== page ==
... if one can boycott Hobby Lobby, boycotting Woody Allen follows. Once he's dead, it may be easier to judge his works without mixing in one's judgement of the creator.

But in the case of saluting uniforms, or priests in a state of sin administering the sacraments, the issue is not one of appraising the individual's work, but of due submission to authority. The priest is not judged on how well he administers mass, but whether or not he has the standing to administer mass at all. In a hierarchical organization, such challenges to authority are not usually permitted gracefully.

Aesthetic judgement, however, is judgement; the artist is evaluated on the basis of how good we think his work is. So, while we do have a similarity in separating the rank from the man, and the artist from the work, in the former case, we are discussing whether the man is fit to hold the rank. In art, we are not discussing the fitness of the artist to be an artist (the question does not arise at all), but the value of his work.

There is some crossover, of course: one can evaluate a priest in the exercise of his office, or an officer in terms of how well he does his work. A good captain could also be a rotten man. But in judging fitness, we do not evaluate proficiency: a priest could be poor at administering mass, yet a very good man, and good at the other offices of priesthood. His proficiency at administering mass would not enter into the question of whether or not he is a good priest, or fit to hold the office of priest. (Provided we were permitted to ask the question in the first place)

I would note, parenthetically, that the question of the character of the artist entering into the judgement of the art is not dissimilar to the question of judging art by whether or not it serves the State, or some other institution. In both cases, the work itself is not judged by itself, but in relation to some matter extraneous to the work. It is more a question of morality (however conceived) than of aesthetics. It's also, sometimes, a question of utility: the value of the art is how well it serves some purpose, not as a work of itself.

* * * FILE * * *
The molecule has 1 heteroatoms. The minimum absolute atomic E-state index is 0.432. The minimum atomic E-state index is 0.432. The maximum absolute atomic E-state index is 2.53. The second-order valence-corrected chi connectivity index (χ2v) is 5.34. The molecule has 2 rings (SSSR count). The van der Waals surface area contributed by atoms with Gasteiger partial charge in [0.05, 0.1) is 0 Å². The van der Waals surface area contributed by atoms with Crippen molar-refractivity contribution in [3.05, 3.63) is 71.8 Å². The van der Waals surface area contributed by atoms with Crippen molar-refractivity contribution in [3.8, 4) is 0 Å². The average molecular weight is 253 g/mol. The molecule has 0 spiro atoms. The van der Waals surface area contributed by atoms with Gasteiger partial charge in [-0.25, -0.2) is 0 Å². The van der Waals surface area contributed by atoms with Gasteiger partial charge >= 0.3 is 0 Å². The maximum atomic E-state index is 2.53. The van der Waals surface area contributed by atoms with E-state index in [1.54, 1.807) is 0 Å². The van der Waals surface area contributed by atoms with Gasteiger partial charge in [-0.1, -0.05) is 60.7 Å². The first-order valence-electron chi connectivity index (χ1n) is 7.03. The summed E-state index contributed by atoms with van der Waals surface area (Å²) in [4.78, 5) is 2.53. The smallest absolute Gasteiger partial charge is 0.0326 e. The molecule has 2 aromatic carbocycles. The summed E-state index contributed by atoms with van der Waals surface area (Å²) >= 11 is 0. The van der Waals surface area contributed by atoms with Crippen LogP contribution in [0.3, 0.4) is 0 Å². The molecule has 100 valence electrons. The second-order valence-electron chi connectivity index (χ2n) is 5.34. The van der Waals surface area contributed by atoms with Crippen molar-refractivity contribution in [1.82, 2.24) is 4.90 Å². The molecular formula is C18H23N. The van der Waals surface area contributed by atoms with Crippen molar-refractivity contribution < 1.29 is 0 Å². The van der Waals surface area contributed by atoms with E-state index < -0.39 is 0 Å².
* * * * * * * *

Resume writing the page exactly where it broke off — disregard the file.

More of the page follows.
An ideologue would probably maintain that "good" art cannot be created by anyone who is not an adherent of the ideology; a Platonist would likely argue that Evil cannot create Good. Of course, no one is purely Evil (except, perhaps, Mitch McConnell), so in art we are left with the conundrum once suggested by Jimmy Buffett: "How can you write that sensitive stuff, and then write that trash?" Well, Jimmy tells us, "I can be sensitive on some occasions, and trashy on others." The fact that artists are human, and thus come from different places at different times, should be all that is necessary to answer the OP's question, although further, one might consider that an artist's despicable aspects might not be informing any specific piece of art.

-- Mal

Reply to this post

Back to top Alert abuse Link here Permalink


Response to malthaussen (Reply #15)

Sat Sep 30, 2017, 01:25 PM

18. Well, the thing about unfit priests

wasn't really about their authority to perform the sacraments. It was about their personal sinfulness; this was an important cog in the machinery of the Reformation. The fact that the Pope could sanctify a man who stole, cheated and whored his way through life was one of the more potent arguments against Roman Catholicism, and the doctrine that held that an unfit priest could deliver the sacraments untainted by his personal sinfulness struck many theologians as untenable. The downside of this, of course, was the birth of puritanism.

I think we may be talking about two different aspects of the same idea.

The notion that "unfit" artists may create objects or experiences of truly elevated beauty is of course not precisely equivalent to a sinful priest administering the means of salvation, but I believe the question it raises is similar--does the worth of the product depend on the personal probity of its creator? Most people, I am sure, do not deprive themselves of esthetic experiences because they know the artist was a dreadful person--my best friend's mother, an ardent Zionist, used to play Wagner at top volume in her house and would always shout to me "Yes, I know he's a son-of-a-bitch."